To think back a few thousand years – for the vast majority of our evolution – we really didn’t have much stuff. The stuff we did have was invariably necessary for our survival. So we clung to those things while going after whatever scraps we get our scrawny little mits on. We kept hunting and gathering because we needed to! We needed to save up for the inevitable rainy day. Of which there were many.
The grass is always greener for a good reason. Once upon a time, the grass was always greener.
To come back to issue of meaning. When our survival is at stake that’s meaning enough. But past a certain point, the issue isn’t about our survival but the survival of our things. We cling to our things – our jobs, our relationships, our privileged lifestyle, our beliefs – because those things define who we are. They’re what give our lives meaning.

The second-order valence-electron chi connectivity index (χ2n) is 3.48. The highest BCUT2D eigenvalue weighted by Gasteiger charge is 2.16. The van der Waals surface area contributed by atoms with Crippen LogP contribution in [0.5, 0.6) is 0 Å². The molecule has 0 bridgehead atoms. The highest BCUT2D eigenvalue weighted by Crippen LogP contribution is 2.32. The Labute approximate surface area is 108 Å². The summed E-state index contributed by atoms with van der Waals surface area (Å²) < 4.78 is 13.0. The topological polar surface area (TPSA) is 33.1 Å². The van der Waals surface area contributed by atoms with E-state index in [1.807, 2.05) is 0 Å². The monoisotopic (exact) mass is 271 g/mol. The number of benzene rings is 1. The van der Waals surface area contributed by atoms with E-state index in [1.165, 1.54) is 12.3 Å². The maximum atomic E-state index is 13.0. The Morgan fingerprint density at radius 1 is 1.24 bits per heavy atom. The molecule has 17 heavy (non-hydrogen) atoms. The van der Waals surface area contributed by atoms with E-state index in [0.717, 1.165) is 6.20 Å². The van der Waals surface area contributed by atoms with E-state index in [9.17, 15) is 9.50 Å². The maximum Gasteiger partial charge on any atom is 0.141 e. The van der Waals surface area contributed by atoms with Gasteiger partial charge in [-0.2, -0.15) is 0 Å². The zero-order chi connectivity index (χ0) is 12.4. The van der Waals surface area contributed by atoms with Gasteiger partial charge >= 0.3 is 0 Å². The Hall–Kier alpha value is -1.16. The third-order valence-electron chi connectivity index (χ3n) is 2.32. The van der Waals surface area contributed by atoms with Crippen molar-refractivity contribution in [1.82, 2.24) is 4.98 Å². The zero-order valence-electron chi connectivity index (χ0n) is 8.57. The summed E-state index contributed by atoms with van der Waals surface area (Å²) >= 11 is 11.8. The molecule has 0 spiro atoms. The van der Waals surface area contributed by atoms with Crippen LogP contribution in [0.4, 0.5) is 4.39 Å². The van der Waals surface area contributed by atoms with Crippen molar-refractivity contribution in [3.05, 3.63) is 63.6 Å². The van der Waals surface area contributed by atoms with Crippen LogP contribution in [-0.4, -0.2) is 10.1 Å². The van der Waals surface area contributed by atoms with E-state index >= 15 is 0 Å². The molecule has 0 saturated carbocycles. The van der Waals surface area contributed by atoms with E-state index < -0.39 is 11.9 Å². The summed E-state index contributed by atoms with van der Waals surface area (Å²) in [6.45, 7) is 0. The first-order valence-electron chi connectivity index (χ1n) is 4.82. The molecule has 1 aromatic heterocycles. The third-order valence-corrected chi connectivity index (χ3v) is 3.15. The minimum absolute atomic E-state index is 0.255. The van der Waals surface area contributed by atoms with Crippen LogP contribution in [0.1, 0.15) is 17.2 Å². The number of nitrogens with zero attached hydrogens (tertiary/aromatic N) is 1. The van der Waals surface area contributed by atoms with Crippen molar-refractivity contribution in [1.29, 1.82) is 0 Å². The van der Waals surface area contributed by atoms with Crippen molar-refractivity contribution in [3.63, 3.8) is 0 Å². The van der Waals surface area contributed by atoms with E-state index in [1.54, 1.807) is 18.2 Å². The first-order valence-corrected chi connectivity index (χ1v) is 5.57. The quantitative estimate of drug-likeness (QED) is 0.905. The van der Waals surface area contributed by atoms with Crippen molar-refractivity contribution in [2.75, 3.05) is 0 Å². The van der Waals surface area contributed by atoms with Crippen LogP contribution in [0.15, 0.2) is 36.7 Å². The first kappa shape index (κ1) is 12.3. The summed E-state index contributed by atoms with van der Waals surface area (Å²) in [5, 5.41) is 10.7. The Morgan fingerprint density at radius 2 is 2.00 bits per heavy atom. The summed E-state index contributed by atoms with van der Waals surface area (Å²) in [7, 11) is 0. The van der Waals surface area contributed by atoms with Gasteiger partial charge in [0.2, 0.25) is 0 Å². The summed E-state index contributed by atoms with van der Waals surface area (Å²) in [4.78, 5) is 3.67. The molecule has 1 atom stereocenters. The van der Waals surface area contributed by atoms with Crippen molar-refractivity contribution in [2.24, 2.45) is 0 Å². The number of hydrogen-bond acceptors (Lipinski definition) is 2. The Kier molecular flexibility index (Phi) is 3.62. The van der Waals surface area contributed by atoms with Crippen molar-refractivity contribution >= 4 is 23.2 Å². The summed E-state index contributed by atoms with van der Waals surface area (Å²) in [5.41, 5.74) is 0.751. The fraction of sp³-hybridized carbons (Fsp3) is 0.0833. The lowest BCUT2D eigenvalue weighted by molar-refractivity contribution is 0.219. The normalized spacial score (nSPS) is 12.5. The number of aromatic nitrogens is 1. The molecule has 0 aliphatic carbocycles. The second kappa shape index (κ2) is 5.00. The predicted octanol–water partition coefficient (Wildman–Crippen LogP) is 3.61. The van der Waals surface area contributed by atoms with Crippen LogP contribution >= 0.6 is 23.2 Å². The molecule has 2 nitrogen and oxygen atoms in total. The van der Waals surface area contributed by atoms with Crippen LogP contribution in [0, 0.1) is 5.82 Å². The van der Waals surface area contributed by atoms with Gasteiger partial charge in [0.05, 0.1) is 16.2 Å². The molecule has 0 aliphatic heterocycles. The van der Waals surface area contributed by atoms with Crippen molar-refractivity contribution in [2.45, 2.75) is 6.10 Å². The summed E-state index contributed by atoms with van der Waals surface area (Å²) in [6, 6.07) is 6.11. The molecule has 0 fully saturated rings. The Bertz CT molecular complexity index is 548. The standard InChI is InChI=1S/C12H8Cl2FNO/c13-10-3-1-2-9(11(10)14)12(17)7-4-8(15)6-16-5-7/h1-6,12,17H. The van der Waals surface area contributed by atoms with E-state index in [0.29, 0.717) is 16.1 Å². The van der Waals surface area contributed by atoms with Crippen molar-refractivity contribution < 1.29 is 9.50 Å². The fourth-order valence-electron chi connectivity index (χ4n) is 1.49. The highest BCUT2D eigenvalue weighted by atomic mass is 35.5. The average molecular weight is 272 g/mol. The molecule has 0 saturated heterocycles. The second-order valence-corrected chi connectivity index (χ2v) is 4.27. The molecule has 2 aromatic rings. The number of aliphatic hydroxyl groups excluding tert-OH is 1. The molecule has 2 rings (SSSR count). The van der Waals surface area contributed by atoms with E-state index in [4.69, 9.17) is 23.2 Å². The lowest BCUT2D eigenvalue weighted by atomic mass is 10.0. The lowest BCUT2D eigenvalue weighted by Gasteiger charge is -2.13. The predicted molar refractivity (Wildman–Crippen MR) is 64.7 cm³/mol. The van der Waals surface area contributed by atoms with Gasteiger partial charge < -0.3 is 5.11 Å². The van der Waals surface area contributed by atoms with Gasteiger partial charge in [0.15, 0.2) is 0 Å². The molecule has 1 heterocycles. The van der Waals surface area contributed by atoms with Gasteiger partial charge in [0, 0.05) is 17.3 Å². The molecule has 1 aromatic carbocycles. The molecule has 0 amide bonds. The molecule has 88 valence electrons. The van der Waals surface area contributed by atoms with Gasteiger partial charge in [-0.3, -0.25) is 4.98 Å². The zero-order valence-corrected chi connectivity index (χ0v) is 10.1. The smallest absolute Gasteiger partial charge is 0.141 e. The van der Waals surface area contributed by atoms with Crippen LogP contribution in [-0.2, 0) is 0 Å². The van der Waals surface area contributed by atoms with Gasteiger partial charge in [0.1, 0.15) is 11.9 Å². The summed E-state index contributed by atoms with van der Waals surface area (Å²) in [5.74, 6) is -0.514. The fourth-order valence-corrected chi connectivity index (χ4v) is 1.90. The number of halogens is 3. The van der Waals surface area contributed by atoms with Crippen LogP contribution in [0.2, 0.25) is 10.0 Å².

Hello lovely readers and welcome back to the first edition of my new and improved weekly newsletter! The only weekly newsletter that disappears for a month only to return on a different day of the week with a completely different name… (Let me know what you think in the comments.)
Following a 3-2-1 approach, it contains 3 thoughts from me (that you should ignore), 2 quotes from others (that you should read), and 1 something extra special (maybe).
3 x Thoughts:
1) When you stop giving a fuck about the end result, you start having a lot more fun.
2) Your plant won’t grow if you only feed water to the leaves. You have to feed the roots in order to grow. That means taking care of your fundamentals first (think health, relationships, security, etc.), before you start chasing your goals.